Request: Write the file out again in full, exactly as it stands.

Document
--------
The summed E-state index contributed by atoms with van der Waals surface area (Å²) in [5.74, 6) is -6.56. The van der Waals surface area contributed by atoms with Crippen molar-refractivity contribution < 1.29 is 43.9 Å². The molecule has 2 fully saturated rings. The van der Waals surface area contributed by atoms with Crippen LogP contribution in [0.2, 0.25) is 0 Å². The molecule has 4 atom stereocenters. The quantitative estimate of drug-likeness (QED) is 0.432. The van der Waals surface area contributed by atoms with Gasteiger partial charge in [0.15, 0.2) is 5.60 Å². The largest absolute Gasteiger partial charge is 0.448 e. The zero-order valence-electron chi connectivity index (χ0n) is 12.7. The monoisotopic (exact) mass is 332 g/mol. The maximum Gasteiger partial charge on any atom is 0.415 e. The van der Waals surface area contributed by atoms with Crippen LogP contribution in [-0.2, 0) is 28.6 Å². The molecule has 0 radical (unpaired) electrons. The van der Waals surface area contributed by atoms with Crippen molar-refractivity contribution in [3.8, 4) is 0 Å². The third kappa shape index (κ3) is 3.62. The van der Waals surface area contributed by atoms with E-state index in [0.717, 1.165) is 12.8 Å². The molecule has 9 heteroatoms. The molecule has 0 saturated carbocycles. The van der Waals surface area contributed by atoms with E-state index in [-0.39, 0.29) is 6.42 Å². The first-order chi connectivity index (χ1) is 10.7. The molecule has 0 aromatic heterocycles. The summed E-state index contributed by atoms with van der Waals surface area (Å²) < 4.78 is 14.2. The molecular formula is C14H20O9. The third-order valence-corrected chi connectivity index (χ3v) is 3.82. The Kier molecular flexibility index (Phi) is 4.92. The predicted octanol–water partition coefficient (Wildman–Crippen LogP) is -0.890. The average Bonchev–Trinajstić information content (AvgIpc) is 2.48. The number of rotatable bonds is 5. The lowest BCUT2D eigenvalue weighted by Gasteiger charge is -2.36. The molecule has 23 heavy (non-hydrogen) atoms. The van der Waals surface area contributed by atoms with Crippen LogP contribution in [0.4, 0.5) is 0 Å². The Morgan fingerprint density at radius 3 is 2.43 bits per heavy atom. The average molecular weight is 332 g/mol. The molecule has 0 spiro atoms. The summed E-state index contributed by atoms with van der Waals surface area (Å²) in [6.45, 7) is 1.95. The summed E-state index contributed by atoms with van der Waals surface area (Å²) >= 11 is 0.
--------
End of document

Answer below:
The summed E-state index contributed by atoms with van der Waals surface area (Å²) in [5.74, 6) is -6.56. The van der Waals surface area contributed by atoms with Crippen molar-refractivity contribution < 1.29 is 43.9 Å². The molecule has 2 fully saturated rings. The van der Waals surface area contributed by atoms with Crippen LogP contribution in [0.2, 0.25) is 0 Å². The molecule has 4 atom stereocenters. The quantitative estimate of drug-likeness (QED) is 0.432. The van der Waals surface area contributed by atoms with Gasteiger partial charge in [0.15, 0.2) is 5.60 Å². The largest absolute Gasteiger partial charge is 0.448 e. The zero-order valence-electron chi connectivity index (χ0n) is 12.7. The monoisotopic (exact) mass is 332 g/mol. The maximum Gasteiger partial charge on any atom is 0.415 e. The van der Waals surface area contributed by atoms with Crippen LogP contribution in [-0.2, 0) is 28.6 Å². The molecule has 0 radical (unpaired) electrons. The van der Waals surface area contributed by atoms with Crippen molar-refractivity contribution in [3.8, 4) is 0 Å². The third kappa shape index (κ3) is 3.62. The van der Waals surface area contributed by atoms with E-state index in [0.717, 1.165) is 12.8 Å². The molecule has 9 heteroatoms. The molecule has 0 saturated carbocycles. The van der Waals surface area contributed by atoms with E-state index in [-0.39, 0.29) is 6.42 Å². The first-order chi connectivity index (χ1) is 10.7. The molecule has 0 aromatic heterocycles. The summed E-state index contributed by atoms with van der Waals surface area (Å²) < 4.78 is 14.2. The molecular formula is C14H20O9. The third-order valence-corrected chi connectivity index (χ3v) is 3.82. The Kier molecular flexibility index (Phi) is 4.92. The predicted octanol–water partition coefficient (Wildman–Crippen LogP) is -0.890. The average Bonchev–Trinajstić information content (AvgIpc) is 2.48. The number of rotatable bonds is 5. The lowest BCUT2D eigenvalue weighted by Gasteiger charge is -2.36. The molecule has 23 heavy (non-hydrogen) atoms. The van der Waals surface area contributed by atoms with Crippen LogP contribution in [0.4, 0.5) is 0 Å². The Morgan fingerprint density at radius 3 is 2.43 bits per heavy atom. The average molecular weight is 332 g/mol. The molecule has 0 spiro atoms. The summed E-state index contributed by atoms with van der Waals surface area (Å²) in [6.45, 7) is 1.95. The summed E-state index contributed by atoms with van der Waals surface area (Å²) >= 11 is 0.